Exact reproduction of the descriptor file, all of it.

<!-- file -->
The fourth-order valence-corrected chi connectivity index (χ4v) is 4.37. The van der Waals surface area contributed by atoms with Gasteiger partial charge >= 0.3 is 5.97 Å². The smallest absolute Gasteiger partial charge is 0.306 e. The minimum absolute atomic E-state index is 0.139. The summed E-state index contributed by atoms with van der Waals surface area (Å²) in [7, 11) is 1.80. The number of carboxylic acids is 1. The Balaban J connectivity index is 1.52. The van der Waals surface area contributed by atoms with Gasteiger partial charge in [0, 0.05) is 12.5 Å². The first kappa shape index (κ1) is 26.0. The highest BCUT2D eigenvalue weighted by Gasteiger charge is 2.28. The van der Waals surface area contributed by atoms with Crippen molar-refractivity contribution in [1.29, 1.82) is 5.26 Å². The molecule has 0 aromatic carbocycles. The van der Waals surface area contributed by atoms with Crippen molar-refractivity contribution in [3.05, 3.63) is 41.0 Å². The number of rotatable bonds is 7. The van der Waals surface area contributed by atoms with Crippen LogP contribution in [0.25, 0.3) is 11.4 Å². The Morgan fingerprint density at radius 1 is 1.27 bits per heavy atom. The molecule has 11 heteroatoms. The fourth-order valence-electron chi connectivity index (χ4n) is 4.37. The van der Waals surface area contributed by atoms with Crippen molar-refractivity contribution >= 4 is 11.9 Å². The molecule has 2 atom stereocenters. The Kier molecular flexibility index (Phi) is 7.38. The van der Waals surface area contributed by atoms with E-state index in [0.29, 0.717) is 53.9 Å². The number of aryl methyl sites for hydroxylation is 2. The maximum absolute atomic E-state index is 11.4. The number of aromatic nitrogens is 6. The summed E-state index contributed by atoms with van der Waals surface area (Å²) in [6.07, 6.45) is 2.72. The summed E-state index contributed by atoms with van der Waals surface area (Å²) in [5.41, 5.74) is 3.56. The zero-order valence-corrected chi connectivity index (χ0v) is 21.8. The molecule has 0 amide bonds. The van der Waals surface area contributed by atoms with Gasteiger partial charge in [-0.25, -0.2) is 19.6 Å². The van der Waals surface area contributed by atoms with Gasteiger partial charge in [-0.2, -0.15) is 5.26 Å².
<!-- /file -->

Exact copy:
The fourth-order valence-corrected chi connectivity index (χ4v) is 4.37. The van der Waals surface area contributed by atoms with Gasteiger partial charge >= 0.3 is 5.97 Å². The smallest absolute Gasteiger partial charge is 0.306 e. The minimum absolute atomic E-state index is 0.139. The summed E-state index contributed by atoms with van der Waals surface area (Å²) in [7, 11) is 1.80. The number of carboxylic acids is 1. The Balaban J connectivity index is 1.52. The van der Waals surface area contributed by atoms with Gasteiger partial charge in [0, 0.05) is 12.5 Å². The first kappa shape index (κ1) is 26.0. The highest BCUT2D eigenvalue weighted by Gasteiger charge is 2.28. The van der Waals surface area contributed by atoms with Crippen molar-refractivity contribution in [1.29, 1.82) is 5.26 Å². The molecule has 0 aromatic carbocycles. The van der Waals surface area contributed by atoms with Crippen molar-refractivity contribution in [3.05, 3.63) is 41.0 Å². The number of rotatable bonds is 7. The van der Waals surface area contributed by atoms with Crippen LogP contribution in [0.25, 0.3) is 11.4 Å². The Morgan fingerprint density at radius 1 is 1.27 bits per heavy atom. The molecule has 11 heteroatoms. The fourth-order valence-electron chi connectivity index (χ4n) is 4.37. The van der Waals surface area contributed by atoms with Crippen molar-refractivity contribution >= 4 is 11.9 Å². The molecule has 2 atom stereocenters. The Kier molecular flexibility index (Phi) is 7.38. The van der Waals surface area contributed by atoms with E-state index in [0.29, 0.717) is 53.9 Å². The number of aryl methyl sites for hydroxylation is 2. The maximum absolute atomic E-state index is 11.4. The number of aromatic nitrogens is 6. The summed E-state index contributed by atoms with van der Waals surface area (Å²) in [6.07, 6.45) is 2.72. The summed E-state index contributed by atoms with van der Waals surface area (Å²) in [5.41, 5.74) is 3.56. The zero-order valence-corrected chi connectivity index (χ0v) is 21.8. The molecule has 0 amide bonds. The van der Waals surface area contributed by atoms with Gasteiger partial charge in [-0.25, -0.2) is 19.6 Å². The van der Waals surface area contributed by atoms with Gasteiger partial charge in [-0.2, -0.15) is 5.26 Å².